HOOVER, Ala. — The reporter led him down a winding road, but LSU running back Leonard Fournette didn’t shy away from or deflect questions about the decision he’ll have to make after this coming season.
Fournette, a rising junior, will be draft eligible after the 2016 season and could make the jump to the NFL. Fournette rushed for 1,953 yards and 22 touchdowns as a sophomore last season. He posted 1,034 yards and 10 rushing touchdowns as a true freshman.
Fournette could be a first-round selection following another strong season at LSU, and with the way running backs have been devalued, it doesn’t make much sense to return to school and take another year of pounding while not getting paid.
To be clear, Fournette “didn’t say this is my last year,” but the New Orleans native explained what would go into his decision if he decided to leave school early. He wants to deliver a national championship to his home state of Louisiana, but he also wants to graduate.
“My degree — whether I can get my degree in August or not. We’ll see,” Fournette said.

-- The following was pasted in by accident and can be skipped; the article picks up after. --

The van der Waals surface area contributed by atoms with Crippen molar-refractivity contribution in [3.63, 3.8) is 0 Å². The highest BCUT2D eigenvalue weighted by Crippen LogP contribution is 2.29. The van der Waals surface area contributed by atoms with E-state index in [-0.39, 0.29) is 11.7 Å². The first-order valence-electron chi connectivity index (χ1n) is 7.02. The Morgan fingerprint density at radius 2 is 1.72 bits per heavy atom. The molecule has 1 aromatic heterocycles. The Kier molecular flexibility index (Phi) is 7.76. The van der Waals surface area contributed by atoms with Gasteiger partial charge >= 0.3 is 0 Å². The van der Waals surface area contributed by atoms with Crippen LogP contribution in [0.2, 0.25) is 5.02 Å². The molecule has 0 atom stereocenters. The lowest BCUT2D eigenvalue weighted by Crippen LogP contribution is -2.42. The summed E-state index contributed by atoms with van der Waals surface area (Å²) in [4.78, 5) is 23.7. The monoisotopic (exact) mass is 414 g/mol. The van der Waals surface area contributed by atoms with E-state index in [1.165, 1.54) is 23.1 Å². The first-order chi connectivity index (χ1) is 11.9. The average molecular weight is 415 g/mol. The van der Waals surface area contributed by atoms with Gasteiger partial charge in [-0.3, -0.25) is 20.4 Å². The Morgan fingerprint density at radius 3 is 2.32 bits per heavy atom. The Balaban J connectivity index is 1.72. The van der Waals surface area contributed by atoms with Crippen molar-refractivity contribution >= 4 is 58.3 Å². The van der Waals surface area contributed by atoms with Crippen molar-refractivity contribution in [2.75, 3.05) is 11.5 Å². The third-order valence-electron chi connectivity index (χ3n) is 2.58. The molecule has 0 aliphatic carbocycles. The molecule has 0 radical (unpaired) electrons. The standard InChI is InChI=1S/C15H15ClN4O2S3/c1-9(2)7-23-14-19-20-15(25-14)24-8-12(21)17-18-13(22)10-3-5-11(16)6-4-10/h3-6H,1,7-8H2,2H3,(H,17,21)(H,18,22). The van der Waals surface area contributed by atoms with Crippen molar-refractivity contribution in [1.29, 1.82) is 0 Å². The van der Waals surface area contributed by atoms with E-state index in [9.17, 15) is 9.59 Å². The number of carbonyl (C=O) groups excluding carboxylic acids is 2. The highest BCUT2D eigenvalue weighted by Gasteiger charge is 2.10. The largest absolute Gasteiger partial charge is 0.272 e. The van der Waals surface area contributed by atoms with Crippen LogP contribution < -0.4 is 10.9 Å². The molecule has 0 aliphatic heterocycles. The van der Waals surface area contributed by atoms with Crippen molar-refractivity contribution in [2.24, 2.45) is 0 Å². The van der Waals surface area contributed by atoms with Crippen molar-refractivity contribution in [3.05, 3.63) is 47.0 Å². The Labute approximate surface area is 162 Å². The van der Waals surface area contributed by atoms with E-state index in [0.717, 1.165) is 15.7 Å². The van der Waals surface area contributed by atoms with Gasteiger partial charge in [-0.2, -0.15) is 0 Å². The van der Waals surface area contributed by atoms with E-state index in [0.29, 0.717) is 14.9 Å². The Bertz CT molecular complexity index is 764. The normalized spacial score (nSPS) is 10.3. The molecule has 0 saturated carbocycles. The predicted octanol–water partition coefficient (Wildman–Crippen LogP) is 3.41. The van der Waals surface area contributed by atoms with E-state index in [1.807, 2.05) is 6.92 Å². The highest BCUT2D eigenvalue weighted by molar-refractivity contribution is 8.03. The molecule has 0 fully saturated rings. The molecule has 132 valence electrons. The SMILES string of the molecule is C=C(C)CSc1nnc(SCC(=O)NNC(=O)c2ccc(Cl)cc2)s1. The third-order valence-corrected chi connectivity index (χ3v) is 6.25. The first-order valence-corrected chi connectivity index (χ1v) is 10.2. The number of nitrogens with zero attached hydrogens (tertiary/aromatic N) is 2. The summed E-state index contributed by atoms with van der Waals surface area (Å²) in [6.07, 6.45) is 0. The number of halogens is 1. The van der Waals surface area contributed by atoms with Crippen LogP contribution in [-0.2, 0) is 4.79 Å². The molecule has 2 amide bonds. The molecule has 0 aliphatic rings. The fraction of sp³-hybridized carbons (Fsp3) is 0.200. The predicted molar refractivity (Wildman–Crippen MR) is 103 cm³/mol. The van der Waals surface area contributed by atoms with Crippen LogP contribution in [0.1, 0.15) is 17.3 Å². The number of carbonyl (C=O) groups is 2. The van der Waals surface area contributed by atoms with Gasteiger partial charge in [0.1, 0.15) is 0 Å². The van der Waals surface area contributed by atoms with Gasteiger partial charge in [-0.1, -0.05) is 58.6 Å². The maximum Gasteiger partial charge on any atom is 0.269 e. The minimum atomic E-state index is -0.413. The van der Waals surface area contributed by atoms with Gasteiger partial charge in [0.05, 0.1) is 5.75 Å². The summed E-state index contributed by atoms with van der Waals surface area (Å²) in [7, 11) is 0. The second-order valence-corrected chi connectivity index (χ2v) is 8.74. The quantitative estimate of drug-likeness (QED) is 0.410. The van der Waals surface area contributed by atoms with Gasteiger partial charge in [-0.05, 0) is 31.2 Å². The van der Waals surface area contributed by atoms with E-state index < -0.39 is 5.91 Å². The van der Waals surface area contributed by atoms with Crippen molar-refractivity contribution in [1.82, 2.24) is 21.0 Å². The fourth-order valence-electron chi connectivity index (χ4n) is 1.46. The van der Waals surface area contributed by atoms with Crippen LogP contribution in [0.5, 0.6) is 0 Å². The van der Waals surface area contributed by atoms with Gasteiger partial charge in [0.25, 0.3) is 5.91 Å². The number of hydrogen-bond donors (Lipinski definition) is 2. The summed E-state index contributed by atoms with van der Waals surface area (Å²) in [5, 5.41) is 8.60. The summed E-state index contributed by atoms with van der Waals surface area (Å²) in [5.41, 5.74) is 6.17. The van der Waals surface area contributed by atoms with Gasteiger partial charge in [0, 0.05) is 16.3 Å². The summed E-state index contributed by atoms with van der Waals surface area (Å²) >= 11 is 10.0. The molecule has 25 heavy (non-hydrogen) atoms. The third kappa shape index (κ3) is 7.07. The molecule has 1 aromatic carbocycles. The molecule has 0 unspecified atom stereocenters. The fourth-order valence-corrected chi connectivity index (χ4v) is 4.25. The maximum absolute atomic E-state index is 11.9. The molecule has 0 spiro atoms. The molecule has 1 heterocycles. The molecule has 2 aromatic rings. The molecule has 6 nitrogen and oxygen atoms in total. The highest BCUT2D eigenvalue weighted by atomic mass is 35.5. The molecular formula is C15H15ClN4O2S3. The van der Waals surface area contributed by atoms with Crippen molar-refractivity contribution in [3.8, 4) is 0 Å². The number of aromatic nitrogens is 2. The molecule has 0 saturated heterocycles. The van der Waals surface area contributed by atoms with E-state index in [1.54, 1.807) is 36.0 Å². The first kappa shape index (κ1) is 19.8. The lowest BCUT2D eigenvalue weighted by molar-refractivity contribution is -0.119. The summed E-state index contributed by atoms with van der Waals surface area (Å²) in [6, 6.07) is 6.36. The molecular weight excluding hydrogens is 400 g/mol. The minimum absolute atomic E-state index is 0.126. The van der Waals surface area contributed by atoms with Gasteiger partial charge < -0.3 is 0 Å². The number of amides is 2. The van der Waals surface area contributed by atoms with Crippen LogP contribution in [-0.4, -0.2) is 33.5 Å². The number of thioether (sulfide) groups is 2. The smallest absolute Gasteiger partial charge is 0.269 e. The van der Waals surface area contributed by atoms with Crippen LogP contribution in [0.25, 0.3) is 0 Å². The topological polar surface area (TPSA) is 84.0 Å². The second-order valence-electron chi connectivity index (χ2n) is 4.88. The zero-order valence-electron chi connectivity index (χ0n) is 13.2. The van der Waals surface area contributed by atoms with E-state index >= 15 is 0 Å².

Fournette is on track to graduate in August 2017. He has attended school year-round in hopes of completing his degree in marketing in three years. So if he gets his degree is he definitely going to the NFL?
“Hopefully. You know, maybe. Man, I don’t know,” Fournette said. “I enjoy college. Everything is free. I don’t have to pay for anything right now so I’m just enjoying college right now.”
By free, Fournette simply means “the food” and “education.” Fournette is on a strict diet of not eating after 7 p.m., but if he does need a snack, it’s only peanuts and yogurt. Fournette prefers salad and sushi to cheeseburgers. But he isn’t ready to have to pay for his own food.
Each year there seems to be chatter surrounding high-profile rising juniors on whether or not they should sit out the season to avoid potential injuries. Fournette said he had no intention of sitting out. He currently has two $10 million insurance policies. Fournette said he’d consult with his parents because his decisions “begin and end with them.”
Most prospects who decide to leave school early withdraw during the spring semester to prepare for the NFL Combine, pro days and other pre-draft responsibilities.
Would Fournette become the rare elite prospect who attempts to finish school while also going through the grind of training for the NFL?
“I might. To me, free is good,” Fournette said. “I’m not ready for that world right now. So maybe. We’ll see.”